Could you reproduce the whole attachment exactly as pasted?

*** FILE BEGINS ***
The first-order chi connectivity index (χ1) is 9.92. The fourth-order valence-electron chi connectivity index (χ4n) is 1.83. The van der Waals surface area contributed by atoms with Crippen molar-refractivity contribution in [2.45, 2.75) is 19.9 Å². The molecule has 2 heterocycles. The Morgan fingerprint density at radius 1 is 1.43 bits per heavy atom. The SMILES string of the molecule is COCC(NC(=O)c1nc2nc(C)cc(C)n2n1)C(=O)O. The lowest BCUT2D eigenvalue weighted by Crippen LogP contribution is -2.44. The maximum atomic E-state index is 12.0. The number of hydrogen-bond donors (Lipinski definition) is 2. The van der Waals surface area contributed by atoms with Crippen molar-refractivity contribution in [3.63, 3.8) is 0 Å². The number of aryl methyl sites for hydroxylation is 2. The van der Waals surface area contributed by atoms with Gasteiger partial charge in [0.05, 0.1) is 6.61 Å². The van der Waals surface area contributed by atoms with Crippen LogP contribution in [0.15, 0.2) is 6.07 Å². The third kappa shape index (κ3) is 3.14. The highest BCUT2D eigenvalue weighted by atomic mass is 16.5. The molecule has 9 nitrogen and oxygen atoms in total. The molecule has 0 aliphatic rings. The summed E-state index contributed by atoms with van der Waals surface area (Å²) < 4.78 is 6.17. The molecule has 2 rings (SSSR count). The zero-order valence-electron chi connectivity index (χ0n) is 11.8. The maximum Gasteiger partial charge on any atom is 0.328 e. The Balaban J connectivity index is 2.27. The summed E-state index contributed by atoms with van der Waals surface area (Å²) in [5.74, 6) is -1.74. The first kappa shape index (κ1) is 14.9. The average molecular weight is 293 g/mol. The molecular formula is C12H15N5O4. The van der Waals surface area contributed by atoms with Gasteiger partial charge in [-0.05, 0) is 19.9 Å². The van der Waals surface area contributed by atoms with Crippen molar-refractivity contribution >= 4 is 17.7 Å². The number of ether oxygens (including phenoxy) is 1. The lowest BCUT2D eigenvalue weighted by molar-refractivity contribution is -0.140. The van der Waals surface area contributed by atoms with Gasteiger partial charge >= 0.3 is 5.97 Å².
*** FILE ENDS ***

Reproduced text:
The first-order chi connectivity index (χ1) is 9.92. The fourth-order valence-electron chi connectivity index (χ4n) is 1.83. The van der Waals surface area contributed by atoms with Crippen molar-refractivity contribution in [2.45, 2.75) is 19.9 Å². The molecule has 2 heterocycles. The Morgan fingerprint density at radius 1 is 1.43 bits per heavy atom. The SMILES string of the molecule is COCC(NC(=O)c1nc2nc(C)cc(C)n2n1)C(=O)O. The lowest BCUT2D eigenvalue weighted by Crippen LogP contribution is -2.44. The maximum atomic E-state index is 12.0. The number of hydrogen-bond donors (Lipinski definition) is 2. The van der Waals surface area contributed by atoms with Crippen molar-refractivity contribution in [3.63, 3.8) is 0 Å². The number of aryl methyl sites for hydroxylation is 2. The van der Waals surface area contributed by atoms with Gasteiger partial charge in [0.05, 0.1) is 6.61 Å². The van der Waals surface area contributed by atoms with Crippen LogP contribution in [0.15, 0.2) is 6.07 Å². The third kappa shape index (κ3) is 3.14. The highest BCUT2D eigenvalue weighted by atomic mass is 16.5. The molecule has 9 nitrogen and oxygen atoms in total. The molecule has 0 aliphatic rings. The summed E-state index contributed by atoms with van der Waals surface area (Å²) < 4.78 is 6.17. The molecule has 2 rings (SSSR count). The zero-order valence-electron chi connectivity index (χ0n) is 11.8. The maximum Gasteiger partial charge on any atom is 0.328 e. The Balaban J connectivity index is 2.27. The summed E-state index contributed by atoms with van der Waals surface area (Å²) in [5.74, 6) is -1.74. The first kappa shape index (κ1) is 14.9. The average molecular weight is 293 g/mol. The molecular formula is C12H15N5O4. The van der Waals surface area contributed by atoms with Gasteiger partial charge in [-0.05, 0) is 19.9 Å². The van der Waals surface area contributed by atoms with Crippen molar-refractivity contribution >= 4 is 17.7 Å². The number of ether oxygens (including phenoxy) is 1. The lowest BCUT2D eigenvalue weighted by molar-refractivity contribution is -0.140. The van der Waals surface area contributed by atoms with Gasteiger partial charge >= 0.3 is 5.97 Å².